The child underwent surgery 2 days after birth. Exploratory laparotomy revealed a giant duodenal loop with a diameter of approximately 6 cm and intestinal malrotation (Fig. 3b). The proximal jejunum had a diameter of approximately 0.5 cm, and no obvious obstruction was observed. The large duodenal loop was surgically removed, and duodenojejunostomy was performed. Most of the intermuscular plexus was not visible and ganglion cells were not observed on histopathological examination (Fig. 3c).

The child was in a good condition and was discharged from the hospital on day 13 after surgery. During the follow-up examination at 3 months after surgery, the child was found to be in good health.

Discussion and conclusions

Megaduodenum is a clinical syndrome with multiple causes; the condition is divided into two categories, namely, obstructive and non-obstructive, based on whether there is genuine obstruction at the distal end of the duodenum. Obstructive factors may be extra-duodenal (superior mesenteric artery syndrome, annular pancreas, tumors, congenital bands), related to the duodenal wall (duodenal diverticulum, duodenum inflammation), or related to the duodenal lumen (atresia, gallstones, bezoars, duodenal septum stenosis, parasite infections) [8]. Non-obstructive factors include congenital diseases (familial inherited megaduodenum, congenital ganglion cell deficiency) and acquired diseases (systemic lupus erythematosus, amyloidosis, diabetes) that affect the smooth muscles of the intestine or the plexus of the intestinal wall [9, 10]. This case was attributed to ganglion dysplasia, which is a non-obstructive factor.

To the best of our knowledge, this is the first report of a case of fetal megaduodenum. The dilated intestine lost its normal shape and underwent massive expansion during the second and third trimesters. The expanded intestine was connected to the stomach, which was not dilated and could be emptied. In addition, the colon and rectum were found to be normal, and polyhydramnios did not occur. Because this case was caused by abnormal development of the nerve plexus, its indications appeared early on ultrasound. Furthermore, the lower duodenal obstruction was not obvious; therefore, the manifestations found during ultrasound were different from those of obstructive diseases. Fetal megaduodenum must be distinguished from meconium pseudocyst and duodenal stenosis or atresia; the main identification points are summarized in Table 2.

Table 2 Differential diagnosis of megaduodenum

Patients with megaduodenum often present with recurrent abdominal distention, nausea, vomiting, diarrhea, malnutrition, and dystrophia [15]. Because this case was diagnosed before birth, the child was kept fasting immediately after birth and she had no other clinical manifestations except abdominal distension. The earliest reported case of megaduodenum was discovered in a 3-month-old infant; the clinical symptoms included failure to gain weight, an abdominal mass, nausea, and vomiting [5]. That child was followed up for 3 years after surgery, gained adequate weight, and was able to lead a healthy life [5].

Megaduodenum is mainly treated by surgery. The tension-free duodenal wall should be completely removed to prevent postoperative functional anastomotic obstruction. For megaduodenum secondary to other diseases, the primary disease must be addressed first [6, 8, 16]. In our case, extreme dilation of the duodenum was caused by a defect in the development of the nerve plexus, and radical duodenectomy was performed. Three months after surgery, the child was in good health. Further follow-up is required to determine the long-term prognosis.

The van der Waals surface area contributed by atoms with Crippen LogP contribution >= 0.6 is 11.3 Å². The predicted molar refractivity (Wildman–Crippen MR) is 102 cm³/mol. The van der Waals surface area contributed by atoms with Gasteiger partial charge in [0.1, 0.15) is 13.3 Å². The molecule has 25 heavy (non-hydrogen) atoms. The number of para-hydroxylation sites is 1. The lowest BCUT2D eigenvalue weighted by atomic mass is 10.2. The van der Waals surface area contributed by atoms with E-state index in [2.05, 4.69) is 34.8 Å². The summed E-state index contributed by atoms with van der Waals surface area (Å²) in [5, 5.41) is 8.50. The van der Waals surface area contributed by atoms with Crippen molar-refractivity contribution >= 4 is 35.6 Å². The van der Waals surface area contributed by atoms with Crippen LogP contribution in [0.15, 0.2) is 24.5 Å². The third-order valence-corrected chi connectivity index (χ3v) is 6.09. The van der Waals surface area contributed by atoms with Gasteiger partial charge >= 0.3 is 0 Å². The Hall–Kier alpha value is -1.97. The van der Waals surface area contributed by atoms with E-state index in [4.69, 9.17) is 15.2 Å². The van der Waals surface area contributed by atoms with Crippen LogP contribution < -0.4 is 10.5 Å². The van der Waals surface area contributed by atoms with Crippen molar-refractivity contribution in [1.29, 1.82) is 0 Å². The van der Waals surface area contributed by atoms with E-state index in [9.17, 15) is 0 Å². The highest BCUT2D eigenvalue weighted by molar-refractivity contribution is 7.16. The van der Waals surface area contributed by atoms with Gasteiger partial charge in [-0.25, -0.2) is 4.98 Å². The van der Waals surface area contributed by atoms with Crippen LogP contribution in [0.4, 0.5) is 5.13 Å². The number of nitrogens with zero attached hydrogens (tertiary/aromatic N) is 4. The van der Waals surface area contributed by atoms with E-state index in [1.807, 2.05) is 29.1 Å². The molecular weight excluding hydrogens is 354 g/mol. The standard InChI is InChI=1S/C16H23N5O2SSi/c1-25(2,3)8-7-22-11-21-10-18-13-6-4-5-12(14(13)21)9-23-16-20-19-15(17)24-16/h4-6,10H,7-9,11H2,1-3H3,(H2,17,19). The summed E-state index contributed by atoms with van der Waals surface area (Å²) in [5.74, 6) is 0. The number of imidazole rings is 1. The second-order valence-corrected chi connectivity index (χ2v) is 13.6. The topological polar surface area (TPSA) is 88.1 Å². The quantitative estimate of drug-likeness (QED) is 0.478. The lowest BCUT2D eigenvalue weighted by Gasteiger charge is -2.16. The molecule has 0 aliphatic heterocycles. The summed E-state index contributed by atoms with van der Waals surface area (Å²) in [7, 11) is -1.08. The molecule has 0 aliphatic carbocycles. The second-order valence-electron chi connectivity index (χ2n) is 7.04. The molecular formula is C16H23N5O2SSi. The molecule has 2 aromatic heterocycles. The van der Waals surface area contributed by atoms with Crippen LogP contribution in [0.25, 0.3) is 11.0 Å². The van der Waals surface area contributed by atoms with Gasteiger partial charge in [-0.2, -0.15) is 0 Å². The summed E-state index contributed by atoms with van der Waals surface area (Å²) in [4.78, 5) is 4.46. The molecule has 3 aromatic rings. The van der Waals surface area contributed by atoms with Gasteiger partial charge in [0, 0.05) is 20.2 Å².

In conclusion, although congenital megaduodenum is rare, it should be considered as part of the differential diagnoses of fetal abdominal cystic masses. In particular, if a giant cystic mass communicating with the stomach is detected on ultrasonography, the prenatal diagnosis of congenital megaduodenum should be considered.

Availability of data and materials

All data analyzed during this study are included in this report.



Amniotic fluid index


Cystic mass


Depth of the vertical pocket






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We thank the patient and her family for providing medical records and allowing us to report this case.


This study was supported by the 345 Talent Project of Shengjing Hospital. The role of the funding was to support the language editing of the paper.

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KHZ was responsible for the original draft preparation and editing. DML, YZ, CCC, and RBB participated in collecting the data and were major contributors during the writing of the manuscript. LZC and ZYY were responsible for conceptualization, manuscript editing, and reviewing the manuscript. All authors read and approved the final manuscript.

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Correspondence to Lizhu Chen.

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The patient described in this case report provided informed consent. Identifying data (birthdate and name) has been removed. The study was approved by the Ethics Committee of Shengjing Hospital, China Medical University.

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Written informed consent was obtained from the patient for publication of this Case report and any accompanying images.

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Zeng, K., Li, D., Zhang, Y. et al. Prenatal diagnosis of megaduodenum using ultrasound: a case report. BMC Pregnancy Childbirth 21, 370 (2021).

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  • Megaduodenum
  • Fetus
  • Prenatal diagnosis
  • Ultrasound